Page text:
July 28, 2022

Laurence Fox

Laurence Fox

Source: Wikimedia Commons

When the Conservatives became the first recognized British political party in 1834, the catalyst was Robert Peel’s Tamworth Manifesto, designed to embody conservative values constitutionally and so improve the lot of the British people. How times have changed. The reason for the creation of Britain’s most recent political party, 186 years later, was that an actor rolled his eyes on television.

Until Jan. 16, 2020, Laurence Fox was a reasonably successful English actor, known largely for his supporting role on the popular TV drama Lewis. He comes from an acting dynasty, with his father James known among cult film fans for playing a gangster alongside Mick Jagger in the 1970 movie Performance, while his uncle Edward famously starred in 1973’s The Day of the Jackal. Fox Junior’s fame led to an invitation to appear on the BBC’s political TV panel show Question Time.

Fox showed from the program’s start that he was going to be casually sarcastic, but when a “woman of color” asked him if he was aware that his viewpoint was that of a privileged white man, things became a little frayed. She also accused him, as predictably as night follows day, of racism. Fox retorted that actually her comment was racist. She reiterated the charge of white privilege. Fox looked at her.

“As electoral success began to look unlikely, Laurence Fox moved away from politics proper and into an area better described as political activism.”

And then he looked to the heavens and he rolled his eyes.

A quarter of a century or so before the Conservative Party formed, and the morning after his poetic debut, Childe Harold’ s Pilgrimage, was published, Lord Byron “awoke and found myself famous.” Imagine that news on top of a hangover from drinking port. In these days of rabid social media response, Fox awoke to find himself infamous. The brush fire of Twitter was blazing, and Fox was immediately shunned by both his profession and even Equity, the actors’ union. He was about to become a “resting actor,” in between engagements. He found another.

Now effectively unemployed after perhaps theatrical history’s most expensive eye roll, Fox started his own political party, Reclaim. They hardly set the world on fire, but Fox gained experience in the political arena, standing for mayor of London as well as fielding candidates in by-elections. He also became a regular guest on right-of-center outlets such as New Culture Forum and GB News. But as electoral success began to look unlikely, Fox moved away from politics proper and into an area better described as political activism.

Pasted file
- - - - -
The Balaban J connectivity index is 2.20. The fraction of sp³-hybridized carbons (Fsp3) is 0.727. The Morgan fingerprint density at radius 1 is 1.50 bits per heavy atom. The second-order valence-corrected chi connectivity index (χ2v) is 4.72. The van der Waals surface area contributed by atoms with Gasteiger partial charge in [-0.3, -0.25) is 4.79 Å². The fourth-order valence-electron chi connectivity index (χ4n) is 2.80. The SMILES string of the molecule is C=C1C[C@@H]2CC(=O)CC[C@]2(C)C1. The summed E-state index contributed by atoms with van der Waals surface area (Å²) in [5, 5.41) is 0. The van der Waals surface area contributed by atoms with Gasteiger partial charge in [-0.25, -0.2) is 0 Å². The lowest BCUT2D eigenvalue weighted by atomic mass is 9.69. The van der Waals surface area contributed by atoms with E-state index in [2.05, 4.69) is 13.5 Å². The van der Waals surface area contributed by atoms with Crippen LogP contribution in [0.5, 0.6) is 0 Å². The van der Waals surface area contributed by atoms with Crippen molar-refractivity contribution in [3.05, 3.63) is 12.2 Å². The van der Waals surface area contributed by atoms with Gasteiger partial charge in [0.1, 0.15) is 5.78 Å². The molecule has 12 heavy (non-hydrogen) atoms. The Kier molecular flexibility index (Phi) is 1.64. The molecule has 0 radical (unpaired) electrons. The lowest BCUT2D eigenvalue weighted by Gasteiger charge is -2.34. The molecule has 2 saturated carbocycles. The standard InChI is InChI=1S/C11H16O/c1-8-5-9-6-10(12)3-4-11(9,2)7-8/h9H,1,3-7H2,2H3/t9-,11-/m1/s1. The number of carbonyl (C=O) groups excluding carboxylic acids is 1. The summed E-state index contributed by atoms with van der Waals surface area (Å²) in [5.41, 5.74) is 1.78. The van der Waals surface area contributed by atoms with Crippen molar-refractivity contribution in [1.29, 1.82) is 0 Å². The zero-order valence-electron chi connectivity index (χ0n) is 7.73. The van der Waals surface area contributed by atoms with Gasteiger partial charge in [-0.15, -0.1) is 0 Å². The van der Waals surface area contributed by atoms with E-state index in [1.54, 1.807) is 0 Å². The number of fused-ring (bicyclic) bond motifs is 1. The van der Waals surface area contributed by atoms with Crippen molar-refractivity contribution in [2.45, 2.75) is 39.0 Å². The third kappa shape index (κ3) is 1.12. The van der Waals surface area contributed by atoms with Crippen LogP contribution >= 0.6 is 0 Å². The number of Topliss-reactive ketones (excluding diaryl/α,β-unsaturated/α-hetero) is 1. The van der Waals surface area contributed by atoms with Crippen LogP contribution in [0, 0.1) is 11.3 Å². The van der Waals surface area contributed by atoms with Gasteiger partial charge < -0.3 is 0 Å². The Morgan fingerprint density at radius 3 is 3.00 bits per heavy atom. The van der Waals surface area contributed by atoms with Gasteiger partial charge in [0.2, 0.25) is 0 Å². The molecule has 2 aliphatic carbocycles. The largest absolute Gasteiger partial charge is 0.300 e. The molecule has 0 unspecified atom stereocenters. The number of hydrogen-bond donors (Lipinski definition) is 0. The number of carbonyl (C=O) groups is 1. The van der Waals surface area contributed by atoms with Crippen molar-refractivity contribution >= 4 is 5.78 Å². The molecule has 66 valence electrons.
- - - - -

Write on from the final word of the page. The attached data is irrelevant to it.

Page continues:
Fox set up the Bad Law Project with ex–police officer Harry Miller, the object being to draw attention to and challenge the damaging use of some modern British laws, on a case-to-case basis. Mr. Miller, after being reprimanded for tweets concerning transgenderism, was famously told by a British policeman to “check your thinking.”

Miller is a powerful ally for Fox, having recently won a High Court case that now means that so-called “Non-Crime Hate Incidents” (NCHIs) can no longer be recorded by increasingly politicized police forces across the U.K. (although the hapless Home Secretary Priti Patel is moving at glacial speed on implementing this).

These extraordinary legal citations can be made against, say, someone who “misgenders” someone else on social media, or even at school. The police do not have to inform the recipient of the NCHI, but it stays on their record and could thus affect future employment. This looks for all the world like a dry run for a Chinese-style social credit system, and it must never be forgotten that Britain is running without the safety net of a First Amendment. Fox, and his colleagues at Reclaim, believe that the authorities are being politicized just as the law is being weaponized.

Fox also has his own online channel, Reclaim the Media, on which he interviews those who have fallen foul of so-called “cancel culture,” thus giving at least a small voice to those the media would not deign to talk to. He has also produced a video that takes on a subject Britain’s mainstream media would never dare to approach: the teaching of gender theory in British schools.